Friday, December 12, 2008

Dinner With The Nonnas

This morning I felt the urge to cook and cook up a storm. I studied my selection of cookbooks, particularly a new book from my father featuring the Italian recipes of “Italy’s Grandmothers.” Every recipe comes complete with a small photograph of a white haired Italian nonna. After spending a half hour with the nonnas, I switched gears to Alice Water’s Chez Panisse cookbook. My taste buds and mind were soon reeling from the possibilities and I was ready to hit the gourmet grocer. I decided on an aged Rib Eye steak, beautifully marbled with a deep brick color. I also bought a large can of imported Italian Cannellini beans and Belgian endives for side dishes.

Steak is one of the more glorious staples of the animal protein world, especially cooked rare with freshly ground black pepper and nice crust. I always prepare my steaks the same way, cooked in a cast iron pan and finished in the oven. After rubbing both sides of the steak with a generous helping of salt and black pepper, let it rest until room temperature. Heat the pan and melt equal parts butter and olive oil until just smoking and sear the steak for 2-3 minutes a side. The pan will smoke and spatter so be sure to have adequate ventilation. Finish the steak in a 350-degree oven for 3-7 minutes depending on how you like your steak. I am a rare, or bleu, person, which I attribute to the periods of my life spent in France. Wrap the steak in foil and let it rest for at least 15 minutes before slicing, serving, eating, or whatever it is you plan to do with perfectly cooked and flavorful meat. Deglazing is the first step to any good pan sauce and any alcohol or vinegar at hand will work though something that one would drink paired with the meal is best. I would normally use wine or cognac to deglaze but I only had bourbon on hand so I added about a shot to the hot pan and stirred like crazy to loosen the drippings. To create a sort of steak au poivre variation I sautéed minced shallots in the pan and added a teaspoon of Dijon mustard, about a quarter cup of heavy cream, and salt and pepper. Simmer for five minutes to thicken the sauce, marry the ingredients and serve on the side or drizzle over sliced steak.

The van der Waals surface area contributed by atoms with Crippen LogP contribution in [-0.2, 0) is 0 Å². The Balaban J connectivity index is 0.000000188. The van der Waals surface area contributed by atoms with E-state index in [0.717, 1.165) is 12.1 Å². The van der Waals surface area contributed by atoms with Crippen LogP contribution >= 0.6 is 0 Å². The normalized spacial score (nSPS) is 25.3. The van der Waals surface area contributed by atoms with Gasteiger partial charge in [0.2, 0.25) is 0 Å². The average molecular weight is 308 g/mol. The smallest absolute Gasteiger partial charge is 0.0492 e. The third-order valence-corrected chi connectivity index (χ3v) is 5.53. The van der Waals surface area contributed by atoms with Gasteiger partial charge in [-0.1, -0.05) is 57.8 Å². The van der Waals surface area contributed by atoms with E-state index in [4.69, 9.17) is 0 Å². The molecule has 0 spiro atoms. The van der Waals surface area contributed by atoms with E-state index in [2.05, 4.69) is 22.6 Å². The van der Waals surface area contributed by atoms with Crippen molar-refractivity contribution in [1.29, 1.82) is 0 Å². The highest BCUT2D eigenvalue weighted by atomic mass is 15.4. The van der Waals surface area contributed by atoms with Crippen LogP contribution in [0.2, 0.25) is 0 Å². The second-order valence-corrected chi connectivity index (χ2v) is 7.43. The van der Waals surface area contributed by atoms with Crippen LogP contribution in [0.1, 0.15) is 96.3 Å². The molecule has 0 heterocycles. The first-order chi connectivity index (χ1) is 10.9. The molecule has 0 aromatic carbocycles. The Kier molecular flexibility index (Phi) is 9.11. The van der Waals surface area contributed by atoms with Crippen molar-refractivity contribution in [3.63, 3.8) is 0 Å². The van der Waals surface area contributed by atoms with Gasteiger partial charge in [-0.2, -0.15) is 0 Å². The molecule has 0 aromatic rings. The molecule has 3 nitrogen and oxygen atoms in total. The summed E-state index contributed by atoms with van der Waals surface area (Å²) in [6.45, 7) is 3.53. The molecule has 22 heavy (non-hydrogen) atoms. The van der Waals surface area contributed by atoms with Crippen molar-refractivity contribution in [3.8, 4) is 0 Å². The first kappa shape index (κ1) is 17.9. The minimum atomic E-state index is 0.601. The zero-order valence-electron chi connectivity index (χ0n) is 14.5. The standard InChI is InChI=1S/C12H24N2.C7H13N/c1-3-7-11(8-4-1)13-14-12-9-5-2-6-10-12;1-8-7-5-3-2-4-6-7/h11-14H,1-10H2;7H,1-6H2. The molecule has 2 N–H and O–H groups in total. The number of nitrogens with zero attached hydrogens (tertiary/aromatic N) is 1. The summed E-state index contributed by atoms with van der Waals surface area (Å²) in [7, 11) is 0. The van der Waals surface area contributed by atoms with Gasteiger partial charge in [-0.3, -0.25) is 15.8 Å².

To round out the meal I sautéed the Cannellini beans with garlic, olive oil, chili flakes, rosemary, and tons of lemon zest, a recipe inspired by Alice Waters and the memorable meals I have had at Chez Panisse in Berkeley. The beans are wonderful as is but I suggest roughing them up a bit with the back of a wooden spoon, smashing the ingredients coarsely into a flavorful puree. I served them in a small bowl topped with a bit of lemon zest, good olive oil, and fresh parsley. This is a very Italian side dish and goes well with just about anything, though it goes best with beef, lamb, or oily fish like Monkfish. I improvised with the endive trying something I have had in France on a number of occasions though my version turned out a bit bitter, drawing out the natural flavor of endive a bit too sharply. I grilled them plain until nicely caramelized and topped them with a light mustard vinaigrette. I succeed in shaking off the rust of a week without cooking, creating a delicious and complete meal in about an hour. As always, I encourage you to enjoy and share delicious food and home cooked meals with yourself and others!

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